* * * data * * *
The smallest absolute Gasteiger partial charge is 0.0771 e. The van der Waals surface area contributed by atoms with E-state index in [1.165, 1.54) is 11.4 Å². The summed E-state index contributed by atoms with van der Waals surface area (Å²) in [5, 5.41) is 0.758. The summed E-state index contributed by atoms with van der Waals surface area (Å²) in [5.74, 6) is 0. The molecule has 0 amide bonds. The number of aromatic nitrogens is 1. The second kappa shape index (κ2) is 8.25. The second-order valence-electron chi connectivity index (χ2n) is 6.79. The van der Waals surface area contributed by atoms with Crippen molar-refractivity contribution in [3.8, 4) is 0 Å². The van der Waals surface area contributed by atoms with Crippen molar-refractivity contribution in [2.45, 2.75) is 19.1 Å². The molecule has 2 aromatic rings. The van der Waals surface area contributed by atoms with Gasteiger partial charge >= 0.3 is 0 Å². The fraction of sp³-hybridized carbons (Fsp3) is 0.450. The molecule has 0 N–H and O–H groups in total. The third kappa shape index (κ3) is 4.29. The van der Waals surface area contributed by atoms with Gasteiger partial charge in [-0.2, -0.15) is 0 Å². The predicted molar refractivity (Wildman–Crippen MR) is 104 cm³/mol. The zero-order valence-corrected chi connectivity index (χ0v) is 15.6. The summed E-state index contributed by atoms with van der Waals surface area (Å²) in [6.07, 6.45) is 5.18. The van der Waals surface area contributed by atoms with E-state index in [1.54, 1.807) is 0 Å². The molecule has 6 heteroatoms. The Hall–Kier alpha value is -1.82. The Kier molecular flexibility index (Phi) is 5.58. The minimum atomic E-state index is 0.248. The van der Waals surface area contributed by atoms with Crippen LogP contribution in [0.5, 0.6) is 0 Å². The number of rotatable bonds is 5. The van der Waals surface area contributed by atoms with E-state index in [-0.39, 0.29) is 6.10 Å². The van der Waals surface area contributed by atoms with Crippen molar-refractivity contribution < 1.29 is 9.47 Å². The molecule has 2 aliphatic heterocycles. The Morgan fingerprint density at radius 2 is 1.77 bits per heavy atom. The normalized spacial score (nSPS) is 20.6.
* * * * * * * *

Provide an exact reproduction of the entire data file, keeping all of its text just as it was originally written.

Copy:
The smallest absolute Gasteiger partial charge is 0.0771 e. The van der Waals surface area contributed by atoms with E-state index in [1.165, 1.54) is 11.4 Å². The summed E-state index contributed by atoms with van der Waals surface area (Å²) in [5, 5.41) is 0.758. The summed E-state index contributed by atoms with van der Waals surface area (Å²) in [5.74, 6) is 0. The molecule has 0 amide bonds. The number of aromatic nitrogens is 1. The second kappa shape index (κ2) is 8.25. The second-order valence-electron chi connectivity index (χ2n) is 6.79. The van der Waals surface area contributed by atoms with Crippen molar-refractivity contribution in [3.8, 4) is 0 Å². The van der Waals surface area contributed by atoms with Crippen molar-refractivity contribution in [2.45, 2.75) is 19.1 Å². The molecule has 2 aromatic rings. The van der Waals surface area contributed by atoms with Gasteiger partial charge >= 0.3 is 0 Å². The fraction of sp³-hybridized carbons (Fsp3) is 0.450. The molecule has 0 N–H and O–H groups in total. The third kappa shape index (κ3) is 4.29. The van der Waals surface area contributed by atoms with Gasteiger partial charge in [-0.2, -0.15) is 0 Å². The predicted molar refractivity (Wildman–Crippen MR) is 104 cm³/mol. The zero-order valence-corrected chi connectivity index (χ0v) is 15.6. The summed E-state index contributed by atoms with van der Waals surface area (Å²) in [6.07, 6.45) is 5.18. The van der Waals surface area contributed by atoms with E-state index in [1.54, 1.807) is 0 Å². The molecule has 6 heteroatoms. The Hall–Kier alpha value is -1.82. The Kier molecular flexibility index (Phi) is 5.58. The minimum atomic E-state index is 0.248. The van der Waals surface area contributed by atoms with Crippen LogP contribution in [0.5, 0.6) is 0 Å². The number of rotatable bonds is 5. The van der Waals surface area contributed by atoms with E-state index in [-0.39, 0.29) is 6.10 Å². The van der Waals surface area contributed by atoms with Crippen molar-refractivity contribution < 1.29 is 9.47 Å². The molecule has 2 aliphatic heterocycles. The Morgan fingerprint density at radius 2 is 1.77 bits per heavy atom. The normalized spacial score (nSPS) is 20.6.